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Deletion of spxB gene reduces S. oralis cytotoxicity.THP-1 macrophages were infected with S. oralis wild-type strain (WT), mutant strain defective in H2O2 production (spxB KO), or reverse mutant (spxB Rev) for 2 h, washed with PBS, and cultured in fresh medium containing antibiotics for 18 h. Macrophage viability was determined by a trypan blue dye exclusion method. Data are shown as the mean ± SD of triplicate samples. *p<0.05 as compared with untreated control (None). **p<0.05 as compared with the cells infected with WT at the same MOI.
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pone-0062563-g005: Deletion of spxB gene reduces S. oralis cytotoxicity.THP-1 macrophages were infected with S. oralis wild-type strain (WT), mutant strain defective in H2O2 production (spxB KO), or reverse mutant (spxB Rev) for 2 h, washed with PBS, and cultured in fresh medium containing antibiotics for 18 h. Macrophage viability was determined by a trypan blue dye exclusion method. Data are shown as the mean ± SD of triplicate samples. *p<0.05 as compared with untreated control (None). **p<0.05 as compared with the cells infected with WT at the same MOI.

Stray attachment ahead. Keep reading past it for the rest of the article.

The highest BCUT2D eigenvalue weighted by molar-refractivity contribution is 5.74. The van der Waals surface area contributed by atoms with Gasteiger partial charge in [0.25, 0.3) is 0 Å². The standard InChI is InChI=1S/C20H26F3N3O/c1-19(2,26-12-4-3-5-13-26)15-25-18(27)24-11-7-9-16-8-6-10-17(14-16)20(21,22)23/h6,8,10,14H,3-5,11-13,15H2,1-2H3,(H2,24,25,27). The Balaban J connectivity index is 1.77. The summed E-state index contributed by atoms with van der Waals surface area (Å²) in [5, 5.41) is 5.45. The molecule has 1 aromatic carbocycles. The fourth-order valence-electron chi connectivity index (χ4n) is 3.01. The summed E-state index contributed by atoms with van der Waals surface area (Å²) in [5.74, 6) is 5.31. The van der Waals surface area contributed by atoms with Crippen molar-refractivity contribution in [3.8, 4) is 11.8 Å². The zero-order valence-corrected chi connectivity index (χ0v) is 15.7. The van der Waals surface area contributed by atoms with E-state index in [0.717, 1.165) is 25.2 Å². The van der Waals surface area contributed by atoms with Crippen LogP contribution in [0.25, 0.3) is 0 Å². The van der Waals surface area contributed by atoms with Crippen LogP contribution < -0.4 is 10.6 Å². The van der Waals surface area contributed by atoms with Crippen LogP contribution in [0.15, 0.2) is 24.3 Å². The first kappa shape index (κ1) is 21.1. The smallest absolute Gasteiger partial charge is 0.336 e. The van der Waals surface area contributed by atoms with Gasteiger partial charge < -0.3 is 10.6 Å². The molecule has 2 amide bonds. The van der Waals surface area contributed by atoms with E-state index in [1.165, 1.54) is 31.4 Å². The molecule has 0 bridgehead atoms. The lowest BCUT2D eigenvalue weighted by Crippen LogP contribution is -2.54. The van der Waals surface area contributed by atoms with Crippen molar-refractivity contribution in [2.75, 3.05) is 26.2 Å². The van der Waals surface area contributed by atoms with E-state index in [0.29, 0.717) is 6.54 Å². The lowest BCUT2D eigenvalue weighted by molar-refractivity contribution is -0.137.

Mentions: S. oralis WT and spxB Rev strains induced THP-1 macrophage cell death in a dose-dependent manner (Figure 5). On the other hand, spxB KO mutants had a reduced cytotoxic effect, even at an MOI of 200, indicating that H2O2 produced by S. oralis contributes to the induction of macrophage cell death.


Hydrogen peroxide produced by oral Streptococci induces macrophage cell death.

Okahashi N, Nakata M, Sumitomo T, Terao Y, Kawabata S - PLoS ONE (2013)